I never wanted to live in a slum. I'm a total outsider to slums.
Growing up in affluence, I wanted to be rich. Live in a mansion. And drive a fast car.
And as a corporate executive in a successful technology start-up, I was well on my way to achieving those things and much more. But somewhere along the way, Jesus interrupted my trajectory.
Traveling in Asia, I came face to face with Jesus in the "distressing disguise of the poor". This Jesus claimed that whatever I do for those at the bottom of the heap - I would be doing for Him. In fact, He described his gospel as being truly Good News for the poor (Luke 4).
Deeply impacted, I first moved into an impoverished Cambodian slum community 15 years ago with my wife Nay (a former refugee from the Khmer Rouge regime who has her own incredible story), and together we began to get alongside vulnerable children there in the slum.
Frustrated by how few kids we could reach on our own, we developed a ministry to help Cambodian communities care for their own orphans, eventually reaching hundreds of vulnerable children and sparking a mentoring movement, Alongsiders International, that by God's grace has spread throughout Cambodia, into India and Indonesia and beyond.
Cambodians have a proverb, "It takes a spider to repair its own web," and our growing conviction is that local people in the developing world (insiders!) are themselves at the center of whatever God is doing in a place (I have also grappled with and written on the Biblical role of Outsiders who relocate into a community as missionaries or development workers.)
This alternative approach to orphan care that we birthed in Cambodia, led to the publication of The Urban Halo, which has influenced missionaries and humanitarian organizations around the world to find community-based alternatives to the traditional orphanage.
For these next 7 years I was also leading Servants to Asia's Urban Poor, a radical mission focused on helping outsiders relocate into slums and inner cities around the world to seek justice and transformation.
After living many years in Cambodian slums, we moved to inner city Vancouver's notorious Downtown Eastside: a place described by the UN as “a 2km stretch of decaying rooming houses, seedy strip bars and shady pawnshops."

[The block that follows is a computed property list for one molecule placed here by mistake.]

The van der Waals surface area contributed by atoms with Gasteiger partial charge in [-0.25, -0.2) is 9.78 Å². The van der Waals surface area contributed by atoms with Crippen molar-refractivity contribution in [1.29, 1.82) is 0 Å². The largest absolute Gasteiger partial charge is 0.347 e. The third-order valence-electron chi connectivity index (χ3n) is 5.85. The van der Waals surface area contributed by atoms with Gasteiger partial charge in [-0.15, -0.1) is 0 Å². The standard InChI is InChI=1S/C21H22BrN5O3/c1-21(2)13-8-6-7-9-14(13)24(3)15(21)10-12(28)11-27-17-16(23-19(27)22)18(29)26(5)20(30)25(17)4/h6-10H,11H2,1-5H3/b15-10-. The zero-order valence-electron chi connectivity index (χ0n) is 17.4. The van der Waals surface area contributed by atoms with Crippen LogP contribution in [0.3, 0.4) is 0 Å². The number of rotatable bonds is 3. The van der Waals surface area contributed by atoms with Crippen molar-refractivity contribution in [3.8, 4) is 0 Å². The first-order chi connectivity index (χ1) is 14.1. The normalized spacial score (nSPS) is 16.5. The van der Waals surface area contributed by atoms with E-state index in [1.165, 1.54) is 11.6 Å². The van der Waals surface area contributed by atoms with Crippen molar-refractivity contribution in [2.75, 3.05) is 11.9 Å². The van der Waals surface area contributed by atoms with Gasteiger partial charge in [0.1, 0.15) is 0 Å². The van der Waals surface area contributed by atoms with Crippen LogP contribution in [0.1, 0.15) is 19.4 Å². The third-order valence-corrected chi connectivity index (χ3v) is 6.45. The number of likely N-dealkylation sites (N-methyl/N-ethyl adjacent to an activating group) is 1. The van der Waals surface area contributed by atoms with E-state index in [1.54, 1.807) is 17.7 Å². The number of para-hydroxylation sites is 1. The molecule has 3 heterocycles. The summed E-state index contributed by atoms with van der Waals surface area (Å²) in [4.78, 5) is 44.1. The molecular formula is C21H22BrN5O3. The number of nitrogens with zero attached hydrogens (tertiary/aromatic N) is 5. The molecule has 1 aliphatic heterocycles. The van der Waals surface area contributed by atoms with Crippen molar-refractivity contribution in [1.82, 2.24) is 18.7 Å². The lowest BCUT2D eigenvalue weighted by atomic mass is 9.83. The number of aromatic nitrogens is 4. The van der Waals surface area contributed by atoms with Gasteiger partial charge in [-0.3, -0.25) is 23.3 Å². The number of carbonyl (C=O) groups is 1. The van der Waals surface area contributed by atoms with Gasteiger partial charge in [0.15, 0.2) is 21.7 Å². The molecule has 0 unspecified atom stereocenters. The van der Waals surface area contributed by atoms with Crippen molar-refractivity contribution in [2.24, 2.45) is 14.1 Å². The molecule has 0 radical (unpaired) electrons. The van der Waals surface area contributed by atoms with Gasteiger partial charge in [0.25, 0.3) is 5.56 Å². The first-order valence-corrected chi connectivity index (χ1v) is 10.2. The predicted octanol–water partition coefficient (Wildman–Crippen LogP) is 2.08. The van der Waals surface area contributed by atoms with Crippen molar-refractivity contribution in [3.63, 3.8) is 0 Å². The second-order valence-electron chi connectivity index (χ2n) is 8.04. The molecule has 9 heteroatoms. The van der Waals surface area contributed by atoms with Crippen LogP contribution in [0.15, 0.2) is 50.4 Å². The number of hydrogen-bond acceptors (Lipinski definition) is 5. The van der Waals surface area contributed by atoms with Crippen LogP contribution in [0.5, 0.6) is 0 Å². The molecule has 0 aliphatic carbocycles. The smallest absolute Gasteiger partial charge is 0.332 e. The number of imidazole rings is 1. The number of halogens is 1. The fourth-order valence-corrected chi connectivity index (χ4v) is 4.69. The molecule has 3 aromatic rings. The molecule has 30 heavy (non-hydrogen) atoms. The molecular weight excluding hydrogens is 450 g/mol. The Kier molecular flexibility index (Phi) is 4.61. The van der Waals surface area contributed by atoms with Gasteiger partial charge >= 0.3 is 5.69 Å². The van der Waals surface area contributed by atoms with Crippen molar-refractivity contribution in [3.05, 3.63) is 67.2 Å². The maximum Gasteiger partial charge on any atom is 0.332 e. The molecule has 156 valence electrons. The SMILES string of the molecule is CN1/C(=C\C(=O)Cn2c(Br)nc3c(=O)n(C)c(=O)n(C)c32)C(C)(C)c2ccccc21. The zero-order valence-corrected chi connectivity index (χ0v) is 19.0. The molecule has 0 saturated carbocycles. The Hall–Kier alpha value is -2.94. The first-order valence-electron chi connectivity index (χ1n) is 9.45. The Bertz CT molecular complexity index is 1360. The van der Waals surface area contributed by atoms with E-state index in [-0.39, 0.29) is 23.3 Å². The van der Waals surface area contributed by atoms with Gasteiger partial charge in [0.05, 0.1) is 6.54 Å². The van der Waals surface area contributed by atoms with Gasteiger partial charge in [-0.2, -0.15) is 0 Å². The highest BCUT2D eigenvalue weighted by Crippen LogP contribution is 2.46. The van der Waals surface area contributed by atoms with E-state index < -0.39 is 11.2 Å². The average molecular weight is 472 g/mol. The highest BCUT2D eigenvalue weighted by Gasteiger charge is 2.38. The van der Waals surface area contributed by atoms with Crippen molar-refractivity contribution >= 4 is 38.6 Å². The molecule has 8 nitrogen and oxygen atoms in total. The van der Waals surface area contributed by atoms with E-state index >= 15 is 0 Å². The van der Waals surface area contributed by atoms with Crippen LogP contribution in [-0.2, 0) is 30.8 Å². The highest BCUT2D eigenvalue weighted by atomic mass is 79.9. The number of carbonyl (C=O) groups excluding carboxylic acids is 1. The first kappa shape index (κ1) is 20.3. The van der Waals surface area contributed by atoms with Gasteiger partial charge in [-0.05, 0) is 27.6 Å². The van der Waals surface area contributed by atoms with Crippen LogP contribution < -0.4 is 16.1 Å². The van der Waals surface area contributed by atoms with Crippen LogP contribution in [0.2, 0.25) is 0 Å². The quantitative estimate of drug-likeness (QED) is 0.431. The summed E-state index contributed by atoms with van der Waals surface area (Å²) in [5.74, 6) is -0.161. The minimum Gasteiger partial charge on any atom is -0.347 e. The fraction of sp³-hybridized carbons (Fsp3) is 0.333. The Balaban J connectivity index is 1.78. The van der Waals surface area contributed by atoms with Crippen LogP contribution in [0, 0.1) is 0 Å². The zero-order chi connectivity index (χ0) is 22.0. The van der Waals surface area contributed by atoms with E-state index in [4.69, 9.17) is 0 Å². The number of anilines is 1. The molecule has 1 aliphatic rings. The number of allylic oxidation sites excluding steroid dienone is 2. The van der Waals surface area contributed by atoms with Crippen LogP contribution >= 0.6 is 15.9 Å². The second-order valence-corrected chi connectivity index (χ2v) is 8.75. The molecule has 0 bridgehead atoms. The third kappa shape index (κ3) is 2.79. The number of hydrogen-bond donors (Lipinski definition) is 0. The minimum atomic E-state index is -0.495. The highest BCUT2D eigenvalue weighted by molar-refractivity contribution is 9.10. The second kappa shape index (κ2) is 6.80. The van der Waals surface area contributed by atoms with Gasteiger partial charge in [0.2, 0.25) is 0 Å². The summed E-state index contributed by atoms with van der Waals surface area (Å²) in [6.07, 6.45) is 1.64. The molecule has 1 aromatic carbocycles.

We wanted to challenge the false dichotomy between "home" and "field" in missions and see whether the things we were learning from God about justice from Asian slums might resonate in an affluent Western context. We observed that Christians often romanticize the distant poor, while demonizing the poor on our own doorsteps - thus giving up the very opportunity to become alongsiders that God has given each of us.
In Vancouver, we founded an intentional Christian community called Servants Vancouver, opening our home to folks struggling with homelessness, prostitution and addiction, motivated by the radical hospitality of Christ. This turned into a ministry of freedom for drug addicts – who needed a place to detox and get back on their feet. We called it "prehab" - a kind of bridge from the streets to rehab. Here's a glimpse of our family life in the inner city:
The Downtown Eastside brought us into contact with more radical thinkers, theologians, activists and practitioners who helped me go deeper in my commitment to the God of justice and mercy. Drawing inspiration from the prophets of old, who walked around naked and buried their underpants under rocks as performance art, we instigated the Pirates of Justice flash-mobs of 2010 and 2011.
A serious brush with cancer led me to seriously question what I wanted to spend my final years doing. We knew that each of the men and women struggling with addiction and homelessness or prostitution that we had walked alongside started out life as a vulnerable child longing for someone to love them.
So, early in 2013, compelled by God to re-engage directly with the needs of the world's poorest and most vulnerable children in the developing world, we moved back to live in a Cambodian slum and, together with a very talented team of visionary practitioners, we have been establishing Alongsiders International as an international movement spreading beyond Cambodia, into Asia, Africa and beyond.
The vision of Alongsiders is to catalyze movements to reach the world's most vulnerable children by matching them up with young Christians from local churches who walk alongside them in their struggles.
All that is simply to say, I help insiders become alongsiders.
I am happily married to Nay, a Cambodian-New Zealander and we have two crazy and rambunctious children: Jayden and Micah. You can meet our kids and watch the story of raising them in the inner city on the video page (Kids on the Block).
Zondervan (Harper Collins) just published my second book, Subversive Jesus - an adventure in justice, mercy and faithfulness in a broken world. Grab a copy.